Abnormalities continued
Round face
epicanthal folds
Low set and/or poorly
formed ears
congenital heart disease
As babies, unusually squirmy
Cat-like cry that becomes less prominent with
With special schooling and supportive home
environment, some children have attained social
and psychomotor skills of a 5 to 6 year old
50% had vocabulary adequate for
William syndrome
Described in 1961 by Williams
deletion of one allele located within
chromosome subunit 7q11.23
1/20,000 births
Mild growth deficiency
mild microcephaly
small upturned nose
long philtrum
epicanthal folds
cardiac anomalies
joint limitations
Average IQ is 56 (range 40-80)
Hoarse voice
Hypersensitive to sound
Mild neurologic dysfunction
Poor coordination
Decreased perceptual and motor function
Language ability much greater than cognitive
Infancy: feeding problems, colicky, fretful
Childhood: outgoing, no fear of
strangers, strong interest in others
2/3 of children: difficult temperament,
more negative moods, increased activity,
distractible, less persistence, and low
threshold arousal
Development continued
As adults: progressive medical problems
Most live with parents or in group home
Sudden death reported in a number of
Deletion #22q11.2
Previously known as DiGeorge syndrome
1 out 5000 births
Common cause of genetic heart malformation
Facial anomalities: small mouth, narrow eyes,
bulbous nose, palate
Immune deficiency
Typical cognitive ranges with learning
disabilities, particularly in math
Fragile X Syndrome
Mental Impairment
learning disabled in math
exceptional with reading and spelling
1/3 have mental disabilities similar to those
associated with schizophrenia
process information in simultaneous fashion
Sees whole in order to understand the parts
Speech and Language
Rapid bursts
Perseveration most difficulty for males
Talking inappropriately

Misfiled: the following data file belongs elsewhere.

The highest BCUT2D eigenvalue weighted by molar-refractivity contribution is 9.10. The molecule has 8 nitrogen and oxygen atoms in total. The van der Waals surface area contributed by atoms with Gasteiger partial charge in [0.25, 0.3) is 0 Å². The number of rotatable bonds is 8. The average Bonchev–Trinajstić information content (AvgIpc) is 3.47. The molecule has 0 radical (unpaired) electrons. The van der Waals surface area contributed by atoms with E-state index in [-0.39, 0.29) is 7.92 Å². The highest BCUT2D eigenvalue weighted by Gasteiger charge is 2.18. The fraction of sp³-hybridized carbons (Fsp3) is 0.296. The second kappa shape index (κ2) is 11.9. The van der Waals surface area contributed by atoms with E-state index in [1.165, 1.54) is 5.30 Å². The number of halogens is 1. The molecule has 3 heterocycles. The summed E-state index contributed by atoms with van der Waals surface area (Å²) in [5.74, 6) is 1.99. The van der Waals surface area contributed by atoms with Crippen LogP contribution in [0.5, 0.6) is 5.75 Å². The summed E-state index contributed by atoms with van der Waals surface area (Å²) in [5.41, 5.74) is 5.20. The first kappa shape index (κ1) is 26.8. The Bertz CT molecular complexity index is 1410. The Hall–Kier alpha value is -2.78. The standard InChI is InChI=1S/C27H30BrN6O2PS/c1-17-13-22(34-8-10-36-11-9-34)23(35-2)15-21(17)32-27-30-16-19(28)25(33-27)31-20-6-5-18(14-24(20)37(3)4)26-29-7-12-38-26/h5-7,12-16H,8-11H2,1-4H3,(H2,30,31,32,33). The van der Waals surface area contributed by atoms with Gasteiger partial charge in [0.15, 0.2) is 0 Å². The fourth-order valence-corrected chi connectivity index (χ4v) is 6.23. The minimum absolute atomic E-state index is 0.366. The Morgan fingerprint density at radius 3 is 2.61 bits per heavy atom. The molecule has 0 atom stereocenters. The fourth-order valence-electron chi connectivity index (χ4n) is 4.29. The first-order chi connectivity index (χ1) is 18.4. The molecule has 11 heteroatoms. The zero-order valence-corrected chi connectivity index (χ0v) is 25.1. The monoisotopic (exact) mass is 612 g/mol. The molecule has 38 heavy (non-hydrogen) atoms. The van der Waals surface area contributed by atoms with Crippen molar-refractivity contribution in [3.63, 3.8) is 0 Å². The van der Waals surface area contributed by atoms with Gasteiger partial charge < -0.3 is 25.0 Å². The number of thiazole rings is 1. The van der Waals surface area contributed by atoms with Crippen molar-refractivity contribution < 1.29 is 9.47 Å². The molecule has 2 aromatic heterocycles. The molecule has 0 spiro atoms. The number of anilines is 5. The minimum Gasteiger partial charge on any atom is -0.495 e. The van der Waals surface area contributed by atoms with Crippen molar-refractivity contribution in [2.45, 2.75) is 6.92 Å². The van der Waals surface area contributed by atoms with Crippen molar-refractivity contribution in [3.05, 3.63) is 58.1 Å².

One topic
Speech problems made worse if anxious
Behavioral Problems
Temper tantrums
Mood swings
Strong reaction to change in environment
Sensory integration
Autistic like behaviors
Medical Problems
At greater risk for otitis media
“Lazy eye”
Orthopedic difficulties related to flat feet
and joint laxity
20% of males prone to seizures
Digestive disorders
Early Intervention
Occupational therapy
Speech therapy
Physical therapy
Visual devices
Fragile X
Identified by a break or weakness on the
long arm of the X chromosome
X linked
“Genetic anticipation”
Testing for Fragile X
Fragile X syndrome
Most Common Genetically inherited form
of mental retardation
1991 clinical method of diagnosing
Occurs in 1/1000 male births
Occurs in 1/2500 female births
Life span is normal
Physical Characteristics
Long narrow face
Large or prominent ears
Abnormalities of connective tissue:
double jointed fingers
Flat feet
Heart Murmur
Mental Impairment
80% of males have mental impairment
ranging from severe retardation to lownormal intelligence
Majority: mildly to moderately retarded
30% of females have some degree of
mental retardation
IQ appears to decline with age
Mental Impairment cont.
Common learning disabilities include
delayed speech
attention problems
Good with imitation
Very social
Visual Memory
Related flashcards


22 cards

Endocrine diseases

43 cards


45 cards

Thyroid disease

31 cards

Create Flashcards